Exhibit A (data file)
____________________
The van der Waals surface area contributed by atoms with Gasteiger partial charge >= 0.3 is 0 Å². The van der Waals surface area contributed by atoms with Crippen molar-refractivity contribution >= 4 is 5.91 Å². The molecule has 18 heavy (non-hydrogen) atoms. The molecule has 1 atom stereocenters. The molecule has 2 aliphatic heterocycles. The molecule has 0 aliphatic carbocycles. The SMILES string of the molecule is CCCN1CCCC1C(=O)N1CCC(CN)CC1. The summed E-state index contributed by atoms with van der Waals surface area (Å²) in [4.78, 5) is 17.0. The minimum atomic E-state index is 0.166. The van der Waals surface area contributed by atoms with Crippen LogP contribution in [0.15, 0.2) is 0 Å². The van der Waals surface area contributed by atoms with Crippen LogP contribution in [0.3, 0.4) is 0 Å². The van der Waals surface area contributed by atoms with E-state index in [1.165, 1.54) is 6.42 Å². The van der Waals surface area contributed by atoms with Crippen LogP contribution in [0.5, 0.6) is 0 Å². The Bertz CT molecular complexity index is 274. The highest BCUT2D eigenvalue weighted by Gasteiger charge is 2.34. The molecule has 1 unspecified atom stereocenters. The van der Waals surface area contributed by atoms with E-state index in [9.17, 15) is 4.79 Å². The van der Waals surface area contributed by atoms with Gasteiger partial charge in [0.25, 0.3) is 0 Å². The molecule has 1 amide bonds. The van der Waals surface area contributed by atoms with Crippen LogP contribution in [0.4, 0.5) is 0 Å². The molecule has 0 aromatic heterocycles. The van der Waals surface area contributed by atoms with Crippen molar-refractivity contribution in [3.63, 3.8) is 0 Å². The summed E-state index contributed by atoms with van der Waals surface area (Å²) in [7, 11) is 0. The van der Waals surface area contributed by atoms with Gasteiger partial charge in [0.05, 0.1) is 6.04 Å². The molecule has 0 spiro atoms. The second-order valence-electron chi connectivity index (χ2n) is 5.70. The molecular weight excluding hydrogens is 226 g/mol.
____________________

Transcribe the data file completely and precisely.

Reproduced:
The van der Waals surface area contributed by atoms with Gasteiger partial charge >= 0.3 is 0 Å². The van der Waals surface area contributed by atoms with Crippen molar-refractivity contribution >= 4 is 5.91 Å². The molecule has 18 heavy (non-hydrogen) atoms. The molecule has 1 atom stereocenters. The molecule has 2 aliphatic heterocycles. The molecule has 0 aliphatic carbocycles. The SMILES string of the molecule is CCCN1CCCC1C(=O)N1CCC(CN)CC1. The summed E-state index contributed by atoms with van der Waals surface area (Å²) in [4.78, 5) is 17.0. The minimum atomic E-state index is 0.166. The van der Waals surface area contributed by atoms with Crippen LogP contribution in [0.15, 0.2) is 0 Å². The van der Waals surface area contributed by atoms with Crippen LogP contribution in [0.3, 0.4) is 0 Å². The van der Waals surface area contributed by atoms with E-state index in [1.165, 1.54) is 6.42 Å². The van der Waals surface area contributed by atoms with Crippen LogP contribution in [0.5, 0.6) is 0 Å². The Bertz CT molecular complexity index is 274. The highest BCUT2D eigenvalue weighted by Gasteiger charge is 2.34. The molecule has 1 unspecified atom stereocenters. The van der Waals surface area contributed by atoms with E-state index in [9.17, 15) is 4.79 Å². The van der Waals surface area contributed by atoms with Gasteiger partial charge in [0.25, 0.3) is 0 Å². The molecule has 1 amide bonds. The van der Waals surface area contributed by atoms with Crippen LogP contribution in [0.4, 0.5) is 0 Å². The molecule has 0 aromatic heterocycles. The van der Waals surface area contributed by atoms with Crippen molar-refractivity contribution in [3.63, 3.8) is 0 Å². The summed E-state index contributed by atoms with van der Waals surface area (Å²) in [7, 11) is 0. The van der Waals surface area contributed by atoms with Gasteiger partial charge in [0.05, 0.1) is 6.04 Å². The molecule has 0 spiro atoms. The second-order valence-electron chi connectivity index (χ2n) is 5.70. The molecular weight excluding hydrogens is 226 g/mol.